The word “Gerbeaud” is never translated. It’s assumed that everyone who orders it knows that it is thin, tender layers of sweet yeast dough alternating with apricot jam and ground walnuts, covered with a shiny chocolate glaze. This is an unusual yeast dough; the small amount of yeast and high proportion of sugar keep the dough from rising high, so don’t expect this to be a puffy yeast pastry. Thanks to Gerbeaud’s executive chef, Sandor Kovacs, who shared the prized recipe with me.
1ounce (½cube) fresh compressed yeast or 3¾teaspoons (about 1¾envelopes) active dry yeast
½cupmilk (heated to 105° to 115°F if using dry yeast)
14tablespoons (1¾sticks) unsalted butter, cut into ½-inch cubes, chilled
To make the dough: Crumble the yeast into the milk in a glass measuring cup. Let stand 3 minutes, then stir to dissolve. Mix in the egg yolks and vanilla.
Measure the flour, the sugar, and the salt into the bowl of a heavy-duty standing mixer fitted with the paddle blade. Add the butter and mix on low speed until the mixture resembles coarse cornmeal. Add the yeast mixture and mix, adding more milk if necessary, to form a very stiff, sticky dough. Transfer to a lightly floured work surface and knead for 2 to 3 minutes. The dough will remain sticky and resemble a sugar cookie dough; do not add more flour to the board. Wrap in plastic wrap and refrigerate for 1 hour.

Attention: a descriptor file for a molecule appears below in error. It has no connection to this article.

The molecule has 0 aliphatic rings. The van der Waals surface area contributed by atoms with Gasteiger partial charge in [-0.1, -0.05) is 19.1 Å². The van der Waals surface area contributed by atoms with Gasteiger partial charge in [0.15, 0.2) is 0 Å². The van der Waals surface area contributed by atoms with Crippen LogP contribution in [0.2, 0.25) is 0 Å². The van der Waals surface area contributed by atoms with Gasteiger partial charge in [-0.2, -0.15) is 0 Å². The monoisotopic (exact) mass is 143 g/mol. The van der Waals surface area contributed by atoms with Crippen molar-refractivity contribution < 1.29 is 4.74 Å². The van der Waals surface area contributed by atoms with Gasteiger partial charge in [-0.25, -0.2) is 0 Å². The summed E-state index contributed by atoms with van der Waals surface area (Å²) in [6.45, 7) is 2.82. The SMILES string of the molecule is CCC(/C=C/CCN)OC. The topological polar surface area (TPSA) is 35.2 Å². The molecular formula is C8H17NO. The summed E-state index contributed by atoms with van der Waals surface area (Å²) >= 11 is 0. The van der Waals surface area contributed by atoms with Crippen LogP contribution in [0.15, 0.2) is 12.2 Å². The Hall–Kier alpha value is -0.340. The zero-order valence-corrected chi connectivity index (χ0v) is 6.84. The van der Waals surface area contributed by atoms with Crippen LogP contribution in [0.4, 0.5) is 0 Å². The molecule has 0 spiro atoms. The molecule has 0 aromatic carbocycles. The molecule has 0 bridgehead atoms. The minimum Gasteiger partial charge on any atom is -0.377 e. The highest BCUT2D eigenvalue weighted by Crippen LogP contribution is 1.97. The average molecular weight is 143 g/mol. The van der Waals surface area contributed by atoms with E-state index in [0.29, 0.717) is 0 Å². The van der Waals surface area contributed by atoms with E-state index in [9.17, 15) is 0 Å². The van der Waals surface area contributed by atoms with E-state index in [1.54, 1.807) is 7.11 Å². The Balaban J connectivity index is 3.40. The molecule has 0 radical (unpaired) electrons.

Meanwhile, prepare the filling: Process the walnuts and sugar together in a food processor fitted with the metal blade until very finely chopped.
Butter and flour a 13 X 9-inch baking dish and tap out the excess flour. Divide the dough into three equal portions. Roll out one portion of dough into a 13 X 9-inch rectangle and transfer to the pan, pressing it into the corners to fit. Spread with half of the preserves and sprinkle with half of the walnut mixture. Roll out another layer of dough, fit into the pan, and spread with the remaining preserves and walnuts. Top with the third layer of rolled dough. Cover with plastic wrap and let stand in a warm place for 1 hour (the dough’s rising will be barely perceptible).
Position a rack in the center of the oven and heat to 350°F. Pierce the top layer of dough well with a fork. Bake until the top is golden brown, 30 to 35 minutes. If the top browns too deeply, cover loosely with aluminum foil.
Cool on a wire rack for 15 minutes. Run a sharp knife around the edge of the pan. Holding a long rack over the pan, invert and unmold the cake and cool completely, leaving the cake upside down.
To make the icing: Bring the chocolate, sugar, and water to a boil in a small saucepan over medium heat, stirring often. Boil until an instant-read thermometer reads 220°F, 3 to 4 minutes. Remove from the heat and stir in the butter to melt. Cool the icing until slightly thickened and lukewarm, but still pourable.
Place the cake on the rack over a baking sheet. Pour all the icing over the top of the cake and spread evenly with an offset metal spatula, letting the excess icing drip over the sides. (Don’t bother smoothing the sides, as they will be trimmed off.) Refrigerate the cake until the icing sets.
Using a thin, sharp knife dipped in hot water, trim the sides of the cake. Cut the cake in half lengthwise, then crosswise into 12 bars. Serve at room temperature.